Some People “Can’t” With This Cabinet Color, But There’s No Denying It’s on the Rise
For one homeowner, it’s like a vacation.
Published Oct 27, 2022 1:15 AM
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“No, I just can’t.” “The 1980s did that already.” “It reminds me of old makeup.” These were just some of the reactions we heard from readers last December when we forecast that pink kitchen cabinets would be the It color to try in 2022. We get it—cabinets coated in a muted mauve or an island swathed in a dusty rose aren’t everyone’s cup of tea. But no matter where you fall on the love-hate scale, our prediction wasn’t off base. This year, we saw a slew of homes with pink kitchen cabinets, from a modern mews in London to, most recently, a designer show house in Brooklyn.
And for the people who are living with these kitchens every day, it’s nothing but joy. “I want you to go in and feel like you are on vacation” and “It’s a little moment of showing off” are two reviews we’ve heard from homeowners living with the hue. Ahead, we rounded up 12 pink kitchen cabinet ideas that are sure to make you feel some type of way.
The Fuchsia One
Megan O’Neill, senior beauty editor at Goop, credits her punchy Bushwick, Brooklyn, home to her Caribbean roots. “Color is in my blood,” she says. Specifically, Hot Lips by Benjamin Moore is running through her veins—er, kitchen. Even her husband was on board with the pick, as the shade reminded him of a 1959 candy-apple magenta Cadillac he had growing up as a kid.
The French One
When one person in the family is particularly attached to a kitchen cabinet color, you go with it. In the case of this Paris apartment, designed by architects Charlotte Fequet and Maud Tyzon, it was dad who wanted bold lower cupboards to warm up the space. “We were all surprised by the choice, but in the end he was right!” says Fequet.
The Graphic One
Latham Thomas‘s kitchen, once a narrow galley, is meant to make you feel like you’re somewhere tropical, hence the combination of bubblegum, yellow, and tangerine. By applying the colors in blocks, leaving some of the doors natural wood, the artful approach doesn’t overwhelm the senses.
The Windowless One
Turns out, a soothing shade of blush works wonders in a space with zero natural light. While London-based firm Buchanan Studio admits it took some convincing to get this project’s client (one of the designers’ dads) on board, it instantly brightened up the tiny cooking zone. In combination with the fire-engine red ceiling, the hue feels more 2028 than 1988.
The One That’s All About the Island
Sage-obsessed folks, this one is for you. The London space balances timelessness and living in the moment with a mix of green wall cabinets and a playful salmon-tinged island.
The Victorian One
You know a color is going to stick around for a while when the head of creative at Farrow & Ball swaths her very own space in it. Charlotte Cosby went with Templeton Pink, a soothing yet invigorating option, which was dreamed up with historic homes in mind. “But we started putting it in modern spaces and it looked just as good, if not better, in those,” she notes.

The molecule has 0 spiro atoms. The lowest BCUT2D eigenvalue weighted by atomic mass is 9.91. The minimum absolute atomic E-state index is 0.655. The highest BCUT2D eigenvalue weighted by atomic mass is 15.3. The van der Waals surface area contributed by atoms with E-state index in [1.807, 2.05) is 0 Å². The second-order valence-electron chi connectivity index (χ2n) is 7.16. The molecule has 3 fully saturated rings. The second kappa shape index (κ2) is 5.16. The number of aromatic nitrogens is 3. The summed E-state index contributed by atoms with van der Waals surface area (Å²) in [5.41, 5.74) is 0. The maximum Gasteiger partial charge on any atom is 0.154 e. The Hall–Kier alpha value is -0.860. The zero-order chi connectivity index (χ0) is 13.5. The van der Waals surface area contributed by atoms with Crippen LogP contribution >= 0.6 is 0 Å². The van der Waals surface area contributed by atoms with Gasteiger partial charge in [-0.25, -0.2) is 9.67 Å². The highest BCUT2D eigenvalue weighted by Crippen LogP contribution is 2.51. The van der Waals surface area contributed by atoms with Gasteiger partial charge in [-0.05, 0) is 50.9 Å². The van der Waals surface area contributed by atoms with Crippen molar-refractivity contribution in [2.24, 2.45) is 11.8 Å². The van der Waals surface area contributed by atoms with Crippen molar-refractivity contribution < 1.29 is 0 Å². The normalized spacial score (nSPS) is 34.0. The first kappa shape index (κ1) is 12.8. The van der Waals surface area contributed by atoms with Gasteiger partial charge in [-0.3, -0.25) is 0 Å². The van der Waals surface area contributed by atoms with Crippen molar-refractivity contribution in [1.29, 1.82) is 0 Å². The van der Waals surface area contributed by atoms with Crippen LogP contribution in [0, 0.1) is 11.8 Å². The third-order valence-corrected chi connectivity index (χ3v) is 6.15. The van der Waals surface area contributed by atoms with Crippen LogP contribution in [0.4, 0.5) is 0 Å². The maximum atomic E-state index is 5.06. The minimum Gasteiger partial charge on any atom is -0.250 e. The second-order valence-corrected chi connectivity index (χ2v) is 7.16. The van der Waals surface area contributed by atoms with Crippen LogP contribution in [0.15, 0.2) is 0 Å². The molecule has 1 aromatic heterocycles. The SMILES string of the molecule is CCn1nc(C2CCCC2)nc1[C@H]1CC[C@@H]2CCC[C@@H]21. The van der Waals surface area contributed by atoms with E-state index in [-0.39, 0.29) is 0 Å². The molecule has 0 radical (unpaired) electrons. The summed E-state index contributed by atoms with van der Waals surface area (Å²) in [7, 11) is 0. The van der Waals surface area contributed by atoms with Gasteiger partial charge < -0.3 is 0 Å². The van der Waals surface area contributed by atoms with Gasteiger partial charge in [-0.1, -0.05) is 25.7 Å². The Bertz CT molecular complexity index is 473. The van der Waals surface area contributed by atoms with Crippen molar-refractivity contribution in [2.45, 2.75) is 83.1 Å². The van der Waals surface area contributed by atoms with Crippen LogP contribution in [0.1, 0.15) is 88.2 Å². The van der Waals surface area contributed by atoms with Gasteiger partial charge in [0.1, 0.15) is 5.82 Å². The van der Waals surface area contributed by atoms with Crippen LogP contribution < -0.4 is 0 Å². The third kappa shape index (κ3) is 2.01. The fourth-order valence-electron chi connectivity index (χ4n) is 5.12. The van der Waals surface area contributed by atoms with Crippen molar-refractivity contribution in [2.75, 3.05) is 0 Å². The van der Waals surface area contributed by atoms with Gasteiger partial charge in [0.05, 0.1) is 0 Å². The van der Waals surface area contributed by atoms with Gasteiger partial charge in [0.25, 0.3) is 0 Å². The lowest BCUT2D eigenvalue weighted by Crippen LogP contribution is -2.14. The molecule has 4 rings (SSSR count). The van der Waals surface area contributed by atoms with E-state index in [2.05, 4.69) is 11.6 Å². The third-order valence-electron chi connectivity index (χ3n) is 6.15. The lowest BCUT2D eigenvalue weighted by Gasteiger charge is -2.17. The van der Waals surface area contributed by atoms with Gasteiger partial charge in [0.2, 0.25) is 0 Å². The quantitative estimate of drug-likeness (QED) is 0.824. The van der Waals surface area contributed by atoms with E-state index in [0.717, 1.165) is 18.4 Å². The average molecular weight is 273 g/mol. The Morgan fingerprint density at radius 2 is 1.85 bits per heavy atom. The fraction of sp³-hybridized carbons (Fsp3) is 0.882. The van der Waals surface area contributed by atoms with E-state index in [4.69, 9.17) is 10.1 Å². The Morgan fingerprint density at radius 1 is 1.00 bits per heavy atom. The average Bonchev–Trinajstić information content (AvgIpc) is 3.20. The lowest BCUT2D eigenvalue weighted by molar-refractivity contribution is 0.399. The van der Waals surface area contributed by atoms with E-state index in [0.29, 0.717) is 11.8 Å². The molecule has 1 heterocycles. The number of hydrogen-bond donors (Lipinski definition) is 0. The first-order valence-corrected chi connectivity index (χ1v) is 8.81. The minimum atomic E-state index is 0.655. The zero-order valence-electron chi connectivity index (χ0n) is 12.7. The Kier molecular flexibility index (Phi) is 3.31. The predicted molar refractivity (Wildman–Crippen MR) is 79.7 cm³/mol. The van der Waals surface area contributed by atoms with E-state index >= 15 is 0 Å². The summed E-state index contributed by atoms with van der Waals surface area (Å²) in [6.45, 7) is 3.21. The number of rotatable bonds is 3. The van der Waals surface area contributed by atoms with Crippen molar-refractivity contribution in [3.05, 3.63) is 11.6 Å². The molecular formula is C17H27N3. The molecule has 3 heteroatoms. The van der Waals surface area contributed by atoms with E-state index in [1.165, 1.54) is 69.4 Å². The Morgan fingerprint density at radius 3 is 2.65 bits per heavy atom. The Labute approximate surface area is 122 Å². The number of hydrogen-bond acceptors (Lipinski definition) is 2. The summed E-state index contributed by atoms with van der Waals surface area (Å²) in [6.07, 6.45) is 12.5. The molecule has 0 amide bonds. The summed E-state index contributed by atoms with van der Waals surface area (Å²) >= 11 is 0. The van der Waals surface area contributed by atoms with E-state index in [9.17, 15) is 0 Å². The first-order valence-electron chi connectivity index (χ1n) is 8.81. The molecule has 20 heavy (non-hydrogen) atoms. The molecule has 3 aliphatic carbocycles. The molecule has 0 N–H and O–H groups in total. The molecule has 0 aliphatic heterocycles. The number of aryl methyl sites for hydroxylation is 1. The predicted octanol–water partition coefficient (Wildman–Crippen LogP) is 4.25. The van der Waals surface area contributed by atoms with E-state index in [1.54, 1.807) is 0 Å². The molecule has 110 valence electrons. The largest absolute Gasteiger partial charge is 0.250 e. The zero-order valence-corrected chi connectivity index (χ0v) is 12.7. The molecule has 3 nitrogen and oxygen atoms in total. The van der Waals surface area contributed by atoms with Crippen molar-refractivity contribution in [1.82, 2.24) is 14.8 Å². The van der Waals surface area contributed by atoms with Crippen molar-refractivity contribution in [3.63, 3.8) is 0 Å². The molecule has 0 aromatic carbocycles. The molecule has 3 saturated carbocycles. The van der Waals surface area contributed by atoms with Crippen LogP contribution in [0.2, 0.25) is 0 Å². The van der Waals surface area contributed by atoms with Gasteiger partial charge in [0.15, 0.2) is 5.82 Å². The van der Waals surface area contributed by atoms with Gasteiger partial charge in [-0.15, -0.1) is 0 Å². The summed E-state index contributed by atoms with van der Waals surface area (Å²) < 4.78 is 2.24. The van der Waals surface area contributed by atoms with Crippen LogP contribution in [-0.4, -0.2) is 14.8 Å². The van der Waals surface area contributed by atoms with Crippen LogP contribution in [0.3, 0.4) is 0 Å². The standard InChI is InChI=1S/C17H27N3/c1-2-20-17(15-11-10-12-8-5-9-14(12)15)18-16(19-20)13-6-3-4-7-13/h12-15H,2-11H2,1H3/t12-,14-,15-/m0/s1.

The Same But Different One
Kelly and Jeff Mindell’s Los Angeles kitchen actually started out in this color family, just on the bad side (the cabinetry was a drab coral and orange combo when they first bought their place). After briefly considering a moody mustard, then realizing it would clash with the tone of the wood floors, they went with a dusty pink dubbed Galveston Tan.
The Peachy One
Benjamin Moore’s Malibu Peach was a fitting choice for Emily Wassall’s Los Angeles kitchen. The fashion industry veteran and her husband are both from England, where gray skies are the norm. This nod to the now nearby beach made their move halfway around the world to California even more official.
The Laminate One
After seeing a candy-colored kitchen Space Craft Interiors & Joinery had designed for a client back in 2018, this Australian family asked for a similar treatment—this time with melamine cabinets and a sink faucet that perfectly matches the durable doors below.
The One That’s for Show
If you’re already on board with pink, go ahead and match your window treatments, walls, baseboards, and banquette fabric to your millwork like BIA Interiors did in the kitchen for this year’s Brooklyn Heights Designer Showhouse.
The Tonal One
Hits of burgundy in the form of table linens and exaggerated wall lighting give this pink kitchen a moody edge. Spot the sliver of dark red door trim peeking out next to the floor-to-ceiling pantry.
The Very British One
U.K.-based designer Sarah Brown tasked Plain English Kitchen with her space’s design, which involved mounting an open shelf above the range where she can display her golden-hued confit pots. Between the miniature paintings, countertop lighting, and dainty row of mugs (also blush!), this well-loved kitchen turns the trend into a classic.